The most significant message I have for anyone aspiring to corporate leadership is to recognize that opportunity is everywhere, but you will have to identify and go after it yourself.

I came to this realization harshly. From my perspective as an African-American woman, life seemed all about restrictions and limitations. It took my father to set me straight. He coupled the message that I could do whatever I wanted with the advice that I should never let anyone define my world. This insight spurred me to become one of the few women, let alone African-Americans, in my business school. It also guided my career choices. I chose technology because it was a field with little diversity, and the tech companies couldn’t hire fast enough.

I chose finance because I learned that when you control budgets you have influence. I moved to sales and marketing because it put me in greater control of my destiny. I watched the breakup of AT&T in l986, saw the need for networking services in the era of deregulation and started my own business to counsel companies. When that role began to be taken over by the major consulting firms, I joined Cap Gemini Ernst & Young to help set up its critical technology practice. When I saw that the real impact was moving to the global corporations, I went to EDS and now to Cisco. Here, I’m in a position where I can fully use my ability to see the next opportunity to help the company as it migrates from a product- to a solutions-focused company.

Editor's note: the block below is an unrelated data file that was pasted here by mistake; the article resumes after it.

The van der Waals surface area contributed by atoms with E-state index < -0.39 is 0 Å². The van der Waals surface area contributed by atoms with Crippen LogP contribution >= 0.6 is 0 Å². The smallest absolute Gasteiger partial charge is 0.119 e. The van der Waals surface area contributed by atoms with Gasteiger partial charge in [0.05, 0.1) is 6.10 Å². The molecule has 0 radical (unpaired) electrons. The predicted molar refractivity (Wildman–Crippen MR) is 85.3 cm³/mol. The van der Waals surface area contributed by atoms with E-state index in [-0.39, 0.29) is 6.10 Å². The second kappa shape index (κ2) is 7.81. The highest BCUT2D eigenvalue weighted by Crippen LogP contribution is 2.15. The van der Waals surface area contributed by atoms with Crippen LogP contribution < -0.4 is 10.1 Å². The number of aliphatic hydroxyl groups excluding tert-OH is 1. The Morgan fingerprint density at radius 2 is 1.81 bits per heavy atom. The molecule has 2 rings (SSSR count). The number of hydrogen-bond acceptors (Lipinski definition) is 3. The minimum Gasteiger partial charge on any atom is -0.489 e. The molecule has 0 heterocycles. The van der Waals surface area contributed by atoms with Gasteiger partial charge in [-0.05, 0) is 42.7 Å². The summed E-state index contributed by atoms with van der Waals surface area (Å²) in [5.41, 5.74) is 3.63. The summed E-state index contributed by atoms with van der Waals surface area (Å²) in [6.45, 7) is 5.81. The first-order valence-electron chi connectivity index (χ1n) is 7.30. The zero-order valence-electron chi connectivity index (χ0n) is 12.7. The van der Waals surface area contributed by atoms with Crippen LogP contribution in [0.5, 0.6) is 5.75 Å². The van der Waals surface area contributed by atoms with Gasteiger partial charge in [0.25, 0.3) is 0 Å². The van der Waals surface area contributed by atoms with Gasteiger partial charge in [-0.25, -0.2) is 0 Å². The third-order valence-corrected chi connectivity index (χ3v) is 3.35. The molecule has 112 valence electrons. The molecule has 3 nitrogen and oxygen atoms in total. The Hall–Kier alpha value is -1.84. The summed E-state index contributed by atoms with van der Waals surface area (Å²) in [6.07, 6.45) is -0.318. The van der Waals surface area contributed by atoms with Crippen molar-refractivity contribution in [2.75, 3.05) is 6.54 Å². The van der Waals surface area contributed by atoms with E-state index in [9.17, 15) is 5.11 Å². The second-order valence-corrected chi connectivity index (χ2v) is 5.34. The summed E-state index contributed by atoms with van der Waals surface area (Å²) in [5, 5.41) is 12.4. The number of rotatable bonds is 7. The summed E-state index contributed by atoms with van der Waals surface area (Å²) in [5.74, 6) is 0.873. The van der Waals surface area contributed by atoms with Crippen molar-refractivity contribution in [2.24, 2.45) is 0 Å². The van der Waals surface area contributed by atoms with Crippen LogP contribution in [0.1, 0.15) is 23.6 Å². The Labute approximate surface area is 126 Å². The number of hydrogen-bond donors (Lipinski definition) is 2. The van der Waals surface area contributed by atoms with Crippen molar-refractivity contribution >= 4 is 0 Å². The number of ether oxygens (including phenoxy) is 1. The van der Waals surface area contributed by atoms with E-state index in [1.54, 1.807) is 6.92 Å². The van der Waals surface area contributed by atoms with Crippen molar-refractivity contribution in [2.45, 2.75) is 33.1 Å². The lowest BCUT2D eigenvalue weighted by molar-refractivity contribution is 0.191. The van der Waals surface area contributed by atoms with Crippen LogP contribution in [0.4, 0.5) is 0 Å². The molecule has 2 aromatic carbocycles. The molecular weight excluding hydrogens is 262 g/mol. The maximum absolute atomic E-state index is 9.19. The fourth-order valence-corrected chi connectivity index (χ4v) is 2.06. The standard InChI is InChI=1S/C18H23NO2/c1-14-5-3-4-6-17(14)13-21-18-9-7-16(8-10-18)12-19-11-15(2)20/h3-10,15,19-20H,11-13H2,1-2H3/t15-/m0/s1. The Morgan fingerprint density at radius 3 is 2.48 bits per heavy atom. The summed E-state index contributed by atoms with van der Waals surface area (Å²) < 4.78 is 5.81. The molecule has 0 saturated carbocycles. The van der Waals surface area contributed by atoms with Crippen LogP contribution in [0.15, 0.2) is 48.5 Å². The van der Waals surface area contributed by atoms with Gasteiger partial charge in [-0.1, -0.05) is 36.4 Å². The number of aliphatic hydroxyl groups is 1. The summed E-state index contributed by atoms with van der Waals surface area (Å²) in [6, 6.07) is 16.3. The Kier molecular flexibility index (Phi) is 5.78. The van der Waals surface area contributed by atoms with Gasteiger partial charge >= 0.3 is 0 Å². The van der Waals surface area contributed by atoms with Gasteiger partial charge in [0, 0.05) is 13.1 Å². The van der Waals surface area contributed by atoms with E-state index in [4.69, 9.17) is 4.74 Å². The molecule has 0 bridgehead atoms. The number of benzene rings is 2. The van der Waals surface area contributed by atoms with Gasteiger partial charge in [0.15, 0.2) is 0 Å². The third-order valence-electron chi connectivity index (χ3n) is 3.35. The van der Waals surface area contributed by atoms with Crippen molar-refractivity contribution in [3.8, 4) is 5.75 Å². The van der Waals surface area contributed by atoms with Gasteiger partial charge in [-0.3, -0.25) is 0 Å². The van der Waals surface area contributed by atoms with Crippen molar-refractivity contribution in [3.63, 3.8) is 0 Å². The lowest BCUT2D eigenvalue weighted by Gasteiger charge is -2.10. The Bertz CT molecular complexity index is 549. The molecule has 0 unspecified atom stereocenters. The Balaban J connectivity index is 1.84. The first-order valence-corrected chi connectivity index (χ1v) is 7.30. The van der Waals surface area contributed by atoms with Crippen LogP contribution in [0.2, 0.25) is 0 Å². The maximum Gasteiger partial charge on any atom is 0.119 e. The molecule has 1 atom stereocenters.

My career is a testament to not waiting around to be noticed. I also hire people who don’t wait for opportunities. Today’s successful companies are challenging the status quo all the time as they seek to maintain market leadership. The people they hire and promote are the ones who know how to do the same for themselves. It’s a misconception to think that a career path is logical, clear or straight. It takes creativity and initiative—and it’s up to you.